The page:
Big Idea: Collective Impact

CollectiveImpactCollective Impact is in approach to solving ‘wicked social problems’ with Five Conditions of Collective Success: common agenda; shared measurement systems; mutually reinforcing activities; continuous communications; and backbone support organizations.

Collective impact is explained in a paper by John Kania & Mark Kramer, published in the Stanford Social Innovation Review. They cite numerous examples of success:

“Strive, a nonprofit subsidiary of KnowledgeWorks, has brought together local leaders to tackle the student achievement crisis and improve education throughout greater Cincinnati and northern Kentucky. In the four years since the group was launched, Strive partners have improved student success in dozens of key areas across three large public school districts. Despite the recession and budget cuts, 34 of the 53 success indicators that Strive tracks have shown positive trends, including high school graduation rates, fourth-grade reading and math scores, and the number of preschool children prepared for kindergarten.”


“In 1993, Marjorie Mayfield Jackson helped found the Elizabeth River Project with a mission of cleaning up the Elizabeth River in southeastern Virginia, which for decades had been a dumping ground for industrial waste. They engaged more than 100 stakeholders, including the city governments of Chesapeake, Norfolk, Portsmouth, and Virginia Beach, Va., the Virginia Department of Environmental Quality, the U.S. Environmental Protection Agency (EPA), the U.S. Navy, and dozens of local businesses, schools, community groups, environmental organizations, and universities, in developing an 18-point plan to restore the watershed. Fifteen years later, more than 1,000 acres of watershed land have been conserved or restored, pollution has been reduced by more than 215 million pounds, concentrations of the most severe carcinogen have been cut sixfold, and water quality has significantly improved. Much remains to be done before the river is fully restored, but already 27 species of fish and oysters are thriving in the restored wetlands, and bald eagles have returned to nest on the shores.”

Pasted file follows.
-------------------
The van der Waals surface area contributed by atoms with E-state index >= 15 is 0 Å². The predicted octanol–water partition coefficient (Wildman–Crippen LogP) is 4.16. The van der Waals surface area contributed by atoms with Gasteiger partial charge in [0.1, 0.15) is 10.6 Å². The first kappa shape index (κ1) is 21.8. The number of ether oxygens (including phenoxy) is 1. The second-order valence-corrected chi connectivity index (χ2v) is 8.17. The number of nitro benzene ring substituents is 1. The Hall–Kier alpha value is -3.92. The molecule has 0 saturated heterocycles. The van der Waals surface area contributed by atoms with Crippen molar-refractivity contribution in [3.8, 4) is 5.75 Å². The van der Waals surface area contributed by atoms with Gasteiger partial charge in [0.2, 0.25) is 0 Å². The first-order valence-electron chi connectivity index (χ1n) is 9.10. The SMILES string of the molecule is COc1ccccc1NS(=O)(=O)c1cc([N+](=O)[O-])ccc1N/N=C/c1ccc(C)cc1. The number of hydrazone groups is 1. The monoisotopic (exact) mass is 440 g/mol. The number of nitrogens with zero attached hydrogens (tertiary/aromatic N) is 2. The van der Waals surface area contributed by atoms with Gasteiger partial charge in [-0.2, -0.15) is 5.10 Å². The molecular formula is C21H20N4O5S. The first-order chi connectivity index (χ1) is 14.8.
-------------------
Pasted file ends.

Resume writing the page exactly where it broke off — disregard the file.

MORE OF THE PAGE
Now that’s a big idea.

Thanks Caroline Bonesky for suggesting this.

If you have a Big Idea about governance, advocacy, or making our communities better, share it with us and we will share it with everyone.